Home and Away: Writing the Beautiful Game by Karl Ove Knausgaard and Fredrik Ekelund – digested read

‘My ideal football match is one locked at 0-0 after 24 hours with more than half the players having died of exhaustion’

Dear Karl, I’ve landed now. As ever, my senses felt overloaded. Life and death is very close in Rio. Just off to the Copacabana beach for a swim. Can’t wait for the World Cup to begin.

Dear Fredrik, I’m sorry not to have replied sooner but I was asleep when your email arrived. I then had to get up and make breakfast for the children because Linda is away. It is enormously irritating to have to deal with the kids when I have so much of importance to write. But to business. I am smoking my third cigarette of the day and I find my thoughts are not entirely dissimilar to those I was having when I smoked the second, namely that I am quite happy to watch the World Cup on TV here in Sweden while you are in Rio. It also occurs to me that we might be able to turn the emails into a book so that we can get paid for doing what we were going to do anyway. By the way, I rather want Argentina to win. I have always admired their nihilism.

Dear Karl, writing a book about life and football sounds like a great idea. As you know I am a huge admirer of your My Struggle series. It’s interesting to hear you are supporting Argentina. I had imagined you might be a fan of Germany. Yesterday, I went to a transvestite bar before going to watch Brazil v Croatia with my friend Alonso in a favela. The passion for the beautiful game here is amazing.

Dear Fredrik, I slept through the second half of the opening game so managed to miss most of the excitement. But had I stayed awake, I guess I might have been as excited as you – though even if I wasn’t, it wouldn’t stop me writing about it. After all, what is a writer who doesn’t write? I am now going to do some shopping, have a shit and then take the kids out. I now quite like the look of Uruguay. I also quite admire England, though I suspect I may be alone in that.

Dear Karl, it sounds as if you are very busy with your smoking, shitting and childcare arrangements. I’m not surprised you’ve managed to sleep through most of the tournament, but I am happy to update you. I’m now firmly behind Belgium. I’ve also been thinking about football and philosophy. Is it not just perfect that one of Brazil’s best ever players was called Socrates?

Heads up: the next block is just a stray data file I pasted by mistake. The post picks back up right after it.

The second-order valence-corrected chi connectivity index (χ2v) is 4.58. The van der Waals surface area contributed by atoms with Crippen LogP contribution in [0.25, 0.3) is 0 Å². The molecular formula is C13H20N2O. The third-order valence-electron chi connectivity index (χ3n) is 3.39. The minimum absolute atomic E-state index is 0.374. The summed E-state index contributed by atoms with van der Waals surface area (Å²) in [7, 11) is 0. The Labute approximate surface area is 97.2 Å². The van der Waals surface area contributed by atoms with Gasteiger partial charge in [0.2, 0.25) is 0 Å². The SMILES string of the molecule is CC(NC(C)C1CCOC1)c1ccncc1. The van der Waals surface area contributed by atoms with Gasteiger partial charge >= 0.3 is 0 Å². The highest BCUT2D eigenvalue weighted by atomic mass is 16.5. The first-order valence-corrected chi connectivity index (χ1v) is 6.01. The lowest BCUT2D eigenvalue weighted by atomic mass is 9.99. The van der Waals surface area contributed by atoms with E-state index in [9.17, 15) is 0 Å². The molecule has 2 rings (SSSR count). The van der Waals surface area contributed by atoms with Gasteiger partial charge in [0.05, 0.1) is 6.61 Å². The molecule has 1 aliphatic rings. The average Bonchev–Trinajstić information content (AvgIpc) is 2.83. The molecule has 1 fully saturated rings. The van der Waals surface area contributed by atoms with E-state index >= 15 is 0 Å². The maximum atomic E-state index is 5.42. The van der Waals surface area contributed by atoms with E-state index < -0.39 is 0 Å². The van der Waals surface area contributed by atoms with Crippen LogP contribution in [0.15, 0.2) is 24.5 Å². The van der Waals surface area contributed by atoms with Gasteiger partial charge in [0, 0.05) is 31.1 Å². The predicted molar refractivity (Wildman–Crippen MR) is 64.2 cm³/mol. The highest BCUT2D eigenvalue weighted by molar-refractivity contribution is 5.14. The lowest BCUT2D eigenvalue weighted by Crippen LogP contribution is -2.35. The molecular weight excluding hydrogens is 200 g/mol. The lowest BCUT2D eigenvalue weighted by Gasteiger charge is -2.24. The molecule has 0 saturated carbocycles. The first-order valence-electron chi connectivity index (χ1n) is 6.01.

Dear Fredrik, your letter catches me at a rare moment when I am fully awake and not having to deal with the boredom of childcare. What you say about football, philosophy and national identity struck a chord with me as I am often referred to as the Norwegian Kant. The prevailing mood of the kulturmann in Sweden borders on the fascistic. It still upsets me when journalists accuse me of misogyny because they conflate my novels with real life. Just because everything in my books happened to me and I use people’s real names doesn’t make them true. God, I wish Linda was around so I could watch more football.

Home and Away: Writing the Beautiful Game by Karl Ove Knausgaard and Fredrik Ekelund (Harvill Secker, £18.99)
Home and Away: Writing the Beautiful Game by Karl Ove Knausgaard and Fredrik Ekelund (Harvill Secker, £18.99) Photograph: PR company handout

Dear Karl, the mood in Brazil is very sombre after they were dismantled 7-1 by Germany. It is as though the country has entered a period of national mourning. By the way, I have to take issue with you when you say Argentina totally outclassed Belgium in the quarter-finals. How can 1-0 be a thrashing?

Dear Fredrik, you get to the heart of why I am a bestselling writer who has been translated into many languages and you are not. My friend, you have not yet learned the art of making money out of contrarianism. Goals ruin football! My ideal game is one where two sides are still locked at 0-0 after 24 hours with more than half the players on both sides having died of exhaustion. By such a measure, a 1-0 win is totally outclassing the other team. Took the kids to the beach but it was full of nudists so we had to go straight back home.

Dear Karl, I watched the final with my friend Alonso in another favela. Germany were the better side but you must be disappointed Argentina lost. Won’t keep you, as I expect you have cigarettes to smoke.

Dear Fredrik, I slept through the final only to wake up and find I had sleep-typed another book. Not too sorry about the result as I remembered the pope is Argentinian and I wouldn’t have liked to entertain the possibility that religion had influenced the outcome. See you at the book launch.

Digested read, digested: Futility 0–1 Nihilism.

Contributor

John Crace

The GuardianTramp

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